Coca-Cola is to become the latest multinational company to cut thousands of jobs, setting out plans to restructure its business in response to a fall in demand after bars, restaurants and other venues closed to stop the spread of Covid-19.
“Voluntary separation” will be offered to 4,000 of the beverage maker’s employees in the US, Canada and Puerto Rico while similar schemes would be offered to an undisclosed number of workers in other countries.
The company also put staff on notice of the possibility of compulsory redundancies, although it said the voluntary reductions would limit the numbers affected. Coca-Cola, which had about 86,200 employees at the start of this year, would not say how many jobs would ultimately go, saying it would “share more information in the future”.
Coca-Cola, whose products include Fanta, Sprite and Schweppes, joins several other large global companies that have turned to job cuts following a reassessment of their plans — a trend that threatens to prolong the economic downturn triggered by the pandemic.
This week alone, the US carrier American Airlines said it would cut 19,000 jobs at the beginning of October and the UK sandwich chain Pret A Manger announced it would shed 2,890 jobs, almost a third of its workforce.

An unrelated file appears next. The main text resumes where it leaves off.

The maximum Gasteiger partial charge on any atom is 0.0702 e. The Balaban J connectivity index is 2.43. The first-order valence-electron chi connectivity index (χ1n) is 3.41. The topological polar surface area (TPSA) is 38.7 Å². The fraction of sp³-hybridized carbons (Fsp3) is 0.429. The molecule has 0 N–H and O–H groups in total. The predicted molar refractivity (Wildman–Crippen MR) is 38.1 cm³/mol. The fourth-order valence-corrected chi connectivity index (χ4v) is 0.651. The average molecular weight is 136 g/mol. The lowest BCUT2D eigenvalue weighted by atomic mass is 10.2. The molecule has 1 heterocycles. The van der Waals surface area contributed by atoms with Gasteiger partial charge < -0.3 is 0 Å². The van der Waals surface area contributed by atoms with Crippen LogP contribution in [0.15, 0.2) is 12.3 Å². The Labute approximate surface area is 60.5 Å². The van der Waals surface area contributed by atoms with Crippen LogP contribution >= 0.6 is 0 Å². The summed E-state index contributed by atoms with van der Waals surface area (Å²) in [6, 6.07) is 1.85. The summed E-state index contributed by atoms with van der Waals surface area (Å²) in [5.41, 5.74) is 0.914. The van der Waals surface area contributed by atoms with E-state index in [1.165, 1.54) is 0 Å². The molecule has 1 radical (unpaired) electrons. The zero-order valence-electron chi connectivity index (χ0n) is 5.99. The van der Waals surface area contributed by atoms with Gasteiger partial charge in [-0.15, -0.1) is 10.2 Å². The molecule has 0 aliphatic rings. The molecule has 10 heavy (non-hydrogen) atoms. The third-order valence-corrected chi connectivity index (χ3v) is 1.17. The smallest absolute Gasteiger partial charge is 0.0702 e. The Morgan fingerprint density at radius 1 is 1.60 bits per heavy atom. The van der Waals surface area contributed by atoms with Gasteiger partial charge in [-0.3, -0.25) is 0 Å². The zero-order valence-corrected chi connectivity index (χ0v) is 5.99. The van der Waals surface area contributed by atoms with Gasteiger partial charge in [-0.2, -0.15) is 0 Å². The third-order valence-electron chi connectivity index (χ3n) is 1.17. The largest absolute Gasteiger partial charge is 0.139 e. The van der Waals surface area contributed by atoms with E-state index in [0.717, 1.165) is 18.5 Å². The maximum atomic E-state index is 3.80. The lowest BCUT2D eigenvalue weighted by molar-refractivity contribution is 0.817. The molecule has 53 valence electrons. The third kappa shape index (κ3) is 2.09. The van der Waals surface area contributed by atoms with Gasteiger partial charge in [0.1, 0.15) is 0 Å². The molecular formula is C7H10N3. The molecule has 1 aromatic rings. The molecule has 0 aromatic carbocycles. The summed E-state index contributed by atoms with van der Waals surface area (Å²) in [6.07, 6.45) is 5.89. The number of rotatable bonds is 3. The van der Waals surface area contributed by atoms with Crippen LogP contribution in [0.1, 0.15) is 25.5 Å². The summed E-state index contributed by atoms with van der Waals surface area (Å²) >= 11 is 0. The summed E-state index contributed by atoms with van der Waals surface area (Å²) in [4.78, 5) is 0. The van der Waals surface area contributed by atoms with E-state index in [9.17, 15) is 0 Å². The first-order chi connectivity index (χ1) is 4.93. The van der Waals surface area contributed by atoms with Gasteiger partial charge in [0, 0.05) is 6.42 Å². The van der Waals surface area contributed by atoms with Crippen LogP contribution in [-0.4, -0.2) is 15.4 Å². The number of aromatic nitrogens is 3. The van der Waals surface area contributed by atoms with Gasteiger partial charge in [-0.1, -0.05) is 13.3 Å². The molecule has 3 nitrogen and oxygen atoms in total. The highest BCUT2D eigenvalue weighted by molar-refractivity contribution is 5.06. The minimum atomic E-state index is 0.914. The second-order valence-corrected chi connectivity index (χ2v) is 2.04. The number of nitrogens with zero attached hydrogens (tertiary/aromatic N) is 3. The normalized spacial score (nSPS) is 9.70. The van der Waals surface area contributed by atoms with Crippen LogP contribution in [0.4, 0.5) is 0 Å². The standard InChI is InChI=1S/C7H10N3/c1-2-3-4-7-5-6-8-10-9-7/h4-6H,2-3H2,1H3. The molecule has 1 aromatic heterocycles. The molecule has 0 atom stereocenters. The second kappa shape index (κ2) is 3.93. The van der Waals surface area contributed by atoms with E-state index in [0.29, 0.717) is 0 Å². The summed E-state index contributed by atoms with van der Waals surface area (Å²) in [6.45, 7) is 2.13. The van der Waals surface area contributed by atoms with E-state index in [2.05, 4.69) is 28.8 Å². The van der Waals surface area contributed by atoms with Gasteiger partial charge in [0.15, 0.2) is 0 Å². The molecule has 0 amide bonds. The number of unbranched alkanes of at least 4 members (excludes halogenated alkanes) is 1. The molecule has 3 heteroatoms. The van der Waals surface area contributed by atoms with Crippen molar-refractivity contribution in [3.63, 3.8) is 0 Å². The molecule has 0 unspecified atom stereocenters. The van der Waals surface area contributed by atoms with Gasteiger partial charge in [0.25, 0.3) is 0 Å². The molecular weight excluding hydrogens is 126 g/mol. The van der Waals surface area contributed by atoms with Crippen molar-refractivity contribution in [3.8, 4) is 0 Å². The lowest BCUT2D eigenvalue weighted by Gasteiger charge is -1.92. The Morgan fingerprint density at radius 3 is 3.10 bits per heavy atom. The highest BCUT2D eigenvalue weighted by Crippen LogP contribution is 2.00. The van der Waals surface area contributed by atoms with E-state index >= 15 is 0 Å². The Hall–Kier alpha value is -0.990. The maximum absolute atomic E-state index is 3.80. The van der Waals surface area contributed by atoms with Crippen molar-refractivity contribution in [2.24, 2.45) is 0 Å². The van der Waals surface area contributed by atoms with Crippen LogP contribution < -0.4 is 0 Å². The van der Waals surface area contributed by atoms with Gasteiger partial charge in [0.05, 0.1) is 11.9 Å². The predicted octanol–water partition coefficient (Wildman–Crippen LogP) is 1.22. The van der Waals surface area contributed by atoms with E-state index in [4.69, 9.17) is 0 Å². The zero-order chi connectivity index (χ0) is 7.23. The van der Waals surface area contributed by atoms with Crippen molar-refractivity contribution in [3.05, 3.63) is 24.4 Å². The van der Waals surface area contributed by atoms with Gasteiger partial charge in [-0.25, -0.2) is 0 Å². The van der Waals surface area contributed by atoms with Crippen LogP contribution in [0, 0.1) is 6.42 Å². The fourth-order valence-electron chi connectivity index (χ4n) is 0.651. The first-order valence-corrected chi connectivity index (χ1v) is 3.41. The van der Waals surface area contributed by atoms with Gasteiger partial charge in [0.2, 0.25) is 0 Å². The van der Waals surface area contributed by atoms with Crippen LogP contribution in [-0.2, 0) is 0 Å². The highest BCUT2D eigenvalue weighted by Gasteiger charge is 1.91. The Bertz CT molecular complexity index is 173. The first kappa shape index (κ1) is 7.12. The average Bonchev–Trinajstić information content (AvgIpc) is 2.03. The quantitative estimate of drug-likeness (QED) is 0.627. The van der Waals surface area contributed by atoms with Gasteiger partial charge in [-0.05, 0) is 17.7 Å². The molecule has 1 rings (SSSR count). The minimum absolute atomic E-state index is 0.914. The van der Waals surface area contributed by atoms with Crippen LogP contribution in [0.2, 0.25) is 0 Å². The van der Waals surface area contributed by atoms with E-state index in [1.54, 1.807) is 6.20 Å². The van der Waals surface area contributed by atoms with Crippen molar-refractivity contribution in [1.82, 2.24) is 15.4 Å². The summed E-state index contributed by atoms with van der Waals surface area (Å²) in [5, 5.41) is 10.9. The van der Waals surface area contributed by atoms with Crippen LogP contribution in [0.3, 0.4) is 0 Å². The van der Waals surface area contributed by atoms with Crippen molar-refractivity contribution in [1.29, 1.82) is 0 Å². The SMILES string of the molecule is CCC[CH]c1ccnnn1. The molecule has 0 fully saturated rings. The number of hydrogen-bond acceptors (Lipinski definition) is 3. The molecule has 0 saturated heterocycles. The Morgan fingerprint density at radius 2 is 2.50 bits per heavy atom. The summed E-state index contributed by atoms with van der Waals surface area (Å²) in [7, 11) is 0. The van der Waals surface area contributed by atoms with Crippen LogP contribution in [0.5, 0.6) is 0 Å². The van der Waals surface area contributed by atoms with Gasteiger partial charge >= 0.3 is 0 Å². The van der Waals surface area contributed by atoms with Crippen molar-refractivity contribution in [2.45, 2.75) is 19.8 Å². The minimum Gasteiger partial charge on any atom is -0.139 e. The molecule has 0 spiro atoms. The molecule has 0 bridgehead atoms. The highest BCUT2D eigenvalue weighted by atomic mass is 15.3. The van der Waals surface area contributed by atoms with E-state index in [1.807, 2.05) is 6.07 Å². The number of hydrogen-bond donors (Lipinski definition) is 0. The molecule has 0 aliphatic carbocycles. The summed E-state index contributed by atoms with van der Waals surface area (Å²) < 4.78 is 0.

Coca-Cola’s severance plans, which the company estimates will cost up to $550m, follow the steepest drop in the group’s quarterly sales in more than a quarter of a century.
While demand for its products in the home has been robust, Coca-Cola has been hurt by the closure of social venues from cinemas to stadiums through which it normally generates about half its annual revenues.
James Quincey, chief executive, said in a statement that the company was planning “significant changes in the structure of our workforce” as part of a push to “streamline” its global business. The group, based in Atlanta, is reducing its operating units from 17 to nine.
Coca-Cola said it was “conducting a portfolio rationalisation process that will lead to a tailored collection of global, regional and local brands with the potential for greater growth”.
The global scheme will cost the group between $350m and $550m, Coca-Cola said.
The job cuts follow management changes at the company’s North America business. This week Coca-Cola said Jim Dinkins, who has led the division since 2018, was retiring after 32 years with the company. He has been replaced by Alfredo Rivera, head of Coca-Cola’s Latin America group.
Shares in Coca-Cola rose 1.4 per cent in morning New York trading. They have lost 11 per cent so far this year.